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Wood Pesticide Still Used Despite Hazards

Jun 9, 2004 | Scripps Howard News Service

The hazards of human exposure to the popular wood preservative known as creosote from skin rashes to lung cancer are well known to government regulators and scientists.

The federal Environmental Protection Agency recognized creosote's perils in 1978, announcing its intention to phase out the coal-derived preservative's required registration.

That was more than 200 years after London physician Percival Pott's ground-breaking discovery of high cancer rates among British men who cleaned soot from chimneys.

Yet despite those well-documented risks, coal-tar creosote has been a timber industry staple for the past century. Each year, 825 million pounds of creosote are used to protect telephone poles, marine pilings and most of the nation's countless miles of railroad ties from wood-boring pests and foul weather, according to industry estimates.

When mishandled, it seeps into soil and groundwater. Its fumes permeate the largely poor and rural neighborhoods surrounding wood treatment plants. And its toxic chemical cocktail leaves behind a legacy of suspicious illnesses and premature deaths.

"These chemicals have been known to be hazardous," said Jay Feldman, executive director of Washington-based Beyond Pesticides, one of more than a dozen advocacy groups suing the EPA in an effort to stop the use of creosote. "We have a national problem with these contamination sites."

Coal tar creosote and two related wood preservatives have been found in at least 100 current or former sites on the EPA's Superfund National Priorities List or state contamination lists.

An industry besieged

In the nation's capital, the efforts by a dozen environmental and organized labor groups to ban creosote are part of a larger strategy to curtail two other popular wood preservatives, chromated copper arsenate, or CCA, and pentachlorophenol. Each are licensed as pesticides.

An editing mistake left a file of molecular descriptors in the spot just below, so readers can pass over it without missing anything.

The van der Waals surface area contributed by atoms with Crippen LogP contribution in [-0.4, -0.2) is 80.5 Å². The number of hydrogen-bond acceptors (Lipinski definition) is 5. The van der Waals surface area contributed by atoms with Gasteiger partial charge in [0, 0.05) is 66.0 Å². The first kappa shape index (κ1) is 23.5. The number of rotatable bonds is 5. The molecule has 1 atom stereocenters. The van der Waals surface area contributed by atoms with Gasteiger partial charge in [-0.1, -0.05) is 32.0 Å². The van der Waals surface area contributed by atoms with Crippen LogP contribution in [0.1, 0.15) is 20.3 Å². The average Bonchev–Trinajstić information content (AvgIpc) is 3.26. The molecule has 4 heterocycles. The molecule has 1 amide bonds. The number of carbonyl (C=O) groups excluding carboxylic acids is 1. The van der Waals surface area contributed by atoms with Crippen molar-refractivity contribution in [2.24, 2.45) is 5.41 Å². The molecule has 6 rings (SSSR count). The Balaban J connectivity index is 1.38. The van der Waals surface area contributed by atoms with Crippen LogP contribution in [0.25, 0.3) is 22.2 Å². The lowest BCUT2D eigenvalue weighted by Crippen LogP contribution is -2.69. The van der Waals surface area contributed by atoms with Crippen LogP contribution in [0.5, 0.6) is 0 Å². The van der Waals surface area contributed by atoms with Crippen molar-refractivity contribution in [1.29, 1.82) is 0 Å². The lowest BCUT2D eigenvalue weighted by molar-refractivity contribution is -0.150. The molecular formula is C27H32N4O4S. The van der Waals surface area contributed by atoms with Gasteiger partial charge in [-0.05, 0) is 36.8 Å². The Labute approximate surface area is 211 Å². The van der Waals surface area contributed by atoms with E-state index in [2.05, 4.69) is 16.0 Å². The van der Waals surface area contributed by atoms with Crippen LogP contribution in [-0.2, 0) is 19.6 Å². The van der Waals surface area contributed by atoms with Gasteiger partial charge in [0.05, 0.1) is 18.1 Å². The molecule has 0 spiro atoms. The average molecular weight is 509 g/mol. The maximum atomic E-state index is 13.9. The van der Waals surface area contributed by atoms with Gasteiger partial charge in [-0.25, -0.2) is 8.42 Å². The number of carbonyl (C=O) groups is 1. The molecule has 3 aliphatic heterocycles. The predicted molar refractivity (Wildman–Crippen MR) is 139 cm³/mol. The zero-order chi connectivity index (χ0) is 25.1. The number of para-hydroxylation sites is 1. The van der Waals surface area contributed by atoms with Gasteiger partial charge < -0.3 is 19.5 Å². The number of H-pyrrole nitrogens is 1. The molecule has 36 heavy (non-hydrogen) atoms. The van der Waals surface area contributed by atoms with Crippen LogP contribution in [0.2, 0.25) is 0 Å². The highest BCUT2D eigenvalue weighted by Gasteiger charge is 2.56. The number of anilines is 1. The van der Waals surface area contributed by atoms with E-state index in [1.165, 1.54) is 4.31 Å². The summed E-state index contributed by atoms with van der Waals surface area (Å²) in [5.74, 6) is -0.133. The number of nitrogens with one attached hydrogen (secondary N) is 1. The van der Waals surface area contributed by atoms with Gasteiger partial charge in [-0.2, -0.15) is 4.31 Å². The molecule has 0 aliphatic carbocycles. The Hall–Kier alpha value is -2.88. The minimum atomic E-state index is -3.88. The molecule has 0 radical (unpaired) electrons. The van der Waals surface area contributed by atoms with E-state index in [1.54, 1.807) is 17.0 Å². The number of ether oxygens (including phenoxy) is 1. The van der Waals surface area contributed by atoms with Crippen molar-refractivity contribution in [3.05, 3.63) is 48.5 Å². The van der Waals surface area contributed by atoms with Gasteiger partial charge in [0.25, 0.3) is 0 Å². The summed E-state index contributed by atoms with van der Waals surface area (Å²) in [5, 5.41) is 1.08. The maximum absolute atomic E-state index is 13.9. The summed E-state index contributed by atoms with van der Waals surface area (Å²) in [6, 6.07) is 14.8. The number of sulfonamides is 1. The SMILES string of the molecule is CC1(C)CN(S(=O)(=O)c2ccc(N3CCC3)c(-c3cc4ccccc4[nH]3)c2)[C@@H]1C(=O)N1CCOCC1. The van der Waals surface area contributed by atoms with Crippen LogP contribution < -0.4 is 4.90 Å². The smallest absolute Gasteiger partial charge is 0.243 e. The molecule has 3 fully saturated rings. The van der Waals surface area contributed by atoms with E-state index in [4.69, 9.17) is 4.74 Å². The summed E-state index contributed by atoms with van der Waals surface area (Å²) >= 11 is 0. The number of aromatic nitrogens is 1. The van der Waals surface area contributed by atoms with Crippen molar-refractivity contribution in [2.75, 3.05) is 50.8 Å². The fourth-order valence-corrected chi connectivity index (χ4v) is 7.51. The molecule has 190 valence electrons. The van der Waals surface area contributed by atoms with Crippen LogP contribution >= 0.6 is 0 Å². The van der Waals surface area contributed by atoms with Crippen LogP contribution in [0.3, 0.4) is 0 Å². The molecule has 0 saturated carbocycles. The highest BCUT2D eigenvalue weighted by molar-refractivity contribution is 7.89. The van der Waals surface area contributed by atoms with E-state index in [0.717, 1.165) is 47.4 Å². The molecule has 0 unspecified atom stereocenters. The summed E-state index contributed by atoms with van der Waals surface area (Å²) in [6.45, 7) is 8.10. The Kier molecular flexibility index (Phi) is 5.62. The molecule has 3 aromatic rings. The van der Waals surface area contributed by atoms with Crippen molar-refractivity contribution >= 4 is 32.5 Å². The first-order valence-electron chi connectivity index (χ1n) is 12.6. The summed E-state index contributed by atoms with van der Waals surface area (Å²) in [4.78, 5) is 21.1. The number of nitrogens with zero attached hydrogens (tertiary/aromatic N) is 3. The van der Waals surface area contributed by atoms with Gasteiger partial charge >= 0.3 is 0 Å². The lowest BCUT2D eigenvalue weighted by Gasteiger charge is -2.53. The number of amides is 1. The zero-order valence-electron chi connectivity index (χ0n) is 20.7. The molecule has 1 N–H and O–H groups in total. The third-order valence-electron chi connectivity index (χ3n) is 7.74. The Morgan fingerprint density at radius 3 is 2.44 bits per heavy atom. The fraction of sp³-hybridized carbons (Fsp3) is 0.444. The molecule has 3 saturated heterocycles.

A quarter-century ago, the EPA announced its intent to not renew the three pesticides' registration.

But in 1984, health considerations took a back seat to monetary ones: the agency ruled that the absence of "economically viable alternatives" outweighed the risk to human health even as it chastised the wood preserving industry for relying on "bad science" to bolster its case.

On Dec. 31, 2003, a voluntary industry phaseout of CCA a staple of wooden playground equipment and backyard picnic benches took effect, removing those treated products from the marketplace but not addressing wood treated prior to that date.

Now opponents of wood preservatives are asking the courts to follow suit on penta and creosote.

Citing the federal agency's own data from 20 years earlier, environmentalists have lobbied the EPA since 1997 to not renew the required registrations. Tired of what they called foot-dragging by EPA, a 15-group coalition of environmental and labor groups filed suit in December 2002.

They cited a ban put in place last year on the sale and consumer use of creosote by the then- 15-nation European Union. The EU also ordered creosote manufacturers to significantly reduce the amount of benzoapyrene found in the wood preservative.

Feldman and his colleagues arranged meetings between federal regulators and business owners who had developed alternatives to treated wood products, including composite railroad ties made of plastics and other synthetic materials.

And they submitted scientific data showing how creosote destroys the lungs, burns the skin, shuts down kidneys and travels through the placenta into an unborn child's tissue.

Wood preservative opponents also have railed against what they consider an excessively collegial rapport between the government regulators and the industry those bureaucrats are paid to regulate.

Creosote industry leaders point to their own, industry-funded research to rebut the claims that the wood preservative in use for more than 130 years isn't safe.

Direct pipeline to the EPA notwithstanding, the five American companies that manufacture creosote and the countless smaller businesses that use it to treat wood are in many ways on their heels.

Faced with financial woes caused by a steady stream of lawsuits over health problems linked to CCA-treated playground equipment, the American Wood Preservers Institute, a leading industry advocate, shut its doors in late 2002.

That same year industrial giant Kerr-McGee - one of a handful of American creosote manufacturers and owner of six wood treatment plants - announced it was getting out of the wood products business entirely.

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